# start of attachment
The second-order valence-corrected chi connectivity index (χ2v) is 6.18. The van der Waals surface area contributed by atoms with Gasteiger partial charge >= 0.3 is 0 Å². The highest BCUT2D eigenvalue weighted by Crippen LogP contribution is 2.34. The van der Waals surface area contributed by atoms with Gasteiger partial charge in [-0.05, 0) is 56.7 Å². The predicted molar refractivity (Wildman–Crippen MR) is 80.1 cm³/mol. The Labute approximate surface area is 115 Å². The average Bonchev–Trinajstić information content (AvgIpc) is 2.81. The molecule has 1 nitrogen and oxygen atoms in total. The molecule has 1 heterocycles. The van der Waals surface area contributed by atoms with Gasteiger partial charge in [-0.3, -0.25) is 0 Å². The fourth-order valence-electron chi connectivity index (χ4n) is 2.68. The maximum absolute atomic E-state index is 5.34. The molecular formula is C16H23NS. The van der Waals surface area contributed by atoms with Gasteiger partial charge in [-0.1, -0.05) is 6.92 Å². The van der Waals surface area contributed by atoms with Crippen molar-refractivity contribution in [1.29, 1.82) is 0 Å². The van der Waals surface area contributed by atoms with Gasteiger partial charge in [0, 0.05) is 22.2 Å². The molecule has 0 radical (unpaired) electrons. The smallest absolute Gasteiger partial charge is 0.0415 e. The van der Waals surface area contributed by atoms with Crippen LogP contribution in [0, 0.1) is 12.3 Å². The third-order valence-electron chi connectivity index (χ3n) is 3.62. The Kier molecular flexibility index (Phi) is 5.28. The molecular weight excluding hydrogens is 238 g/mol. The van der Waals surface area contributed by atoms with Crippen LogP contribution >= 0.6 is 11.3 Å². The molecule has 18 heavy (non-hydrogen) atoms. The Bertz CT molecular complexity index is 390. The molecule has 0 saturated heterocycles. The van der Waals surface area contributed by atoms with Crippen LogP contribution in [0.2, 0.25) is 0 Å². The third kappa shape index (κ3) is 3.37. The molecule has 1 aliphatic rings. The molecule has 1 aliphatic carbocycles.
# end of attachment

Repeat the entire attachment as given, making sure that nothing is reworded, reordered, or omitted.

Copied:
The second-order valence-corrected chi connectivity index (χ2v) is 6.18. The van der Waals surface area contributed by atoms with Gasteiger partial charge >= 0.3 is 0 Å². The highest BCUT2D eigenvalue weighted by Crippen LogP contribution is 2.34. The van der Waals surface area contributed by atoms with Gasteiger partial charge in [-0.05, 0) is 56.7 Å². The predicted molar refractivity (Wildman–Crippen MR) is 80.1 cm³/mol. The Labute approximate surface area is 115 Å². The average Bonchev–Trinajstić information content (AvgIpc) is 2.81. The molecule has 1 nitrogen and oxygen atoms in total. The molecule has 1 heterocycles. The van der Waals surface area contributed by atoms with Gasteiger partial charge in [-0.3, -0.25) is 0 Å². The fourth-order valence-electron chi connectivity index (χ4n) is 2.68. The maximum absolute atomic E-state index is 5.34. The molecular formula is C16H23NS. The van der Waals surface area contributed by atoms with Gasteiger partial charge in [-0.1, -0.05) is 6.92 Å². The van der Waals surface area contributed by atoms with Crippen molar-refractivity contribution in [1.29, 1.82) is 0 Å². The van der Waals surface area contributed by atoms with Gasteiger partial charge in [0, 0.05) is 22.2 Å². The molecule has 0 radical (unpaired) electrons. The smallest absolute Gasteiger partial charge is 0.0415 e. The van der Waals surface area contributed by atoms with Crippen LogP contribution in [0, 0.1) is 12.3 Å². The third-order valence-electron chi connectivity index (χ3n) is 3.62. The Kier molecular flexibility index (Phi) is 5.28. The molecular weight excluding hydrogens is 238 g/mol. The van der Waals surface area contributed by atoms with Crippen LogP contribution >= 0.6 is 11.3 Å². The molecule has 18 heavy (non-hydrogen) atoms. The Bertz CT molecular complexity index is 390. The molecule has 0 saturated heterocycles. The van der Waals surface area contributed by atoms with Crippen LogP contribution in [0.2, 0.25) is 0 Å². The third kappa shape index (κ3) is 3.37. The molecule has 1 aliphatic rings. The molecule has 1 aliphatic carbocycles.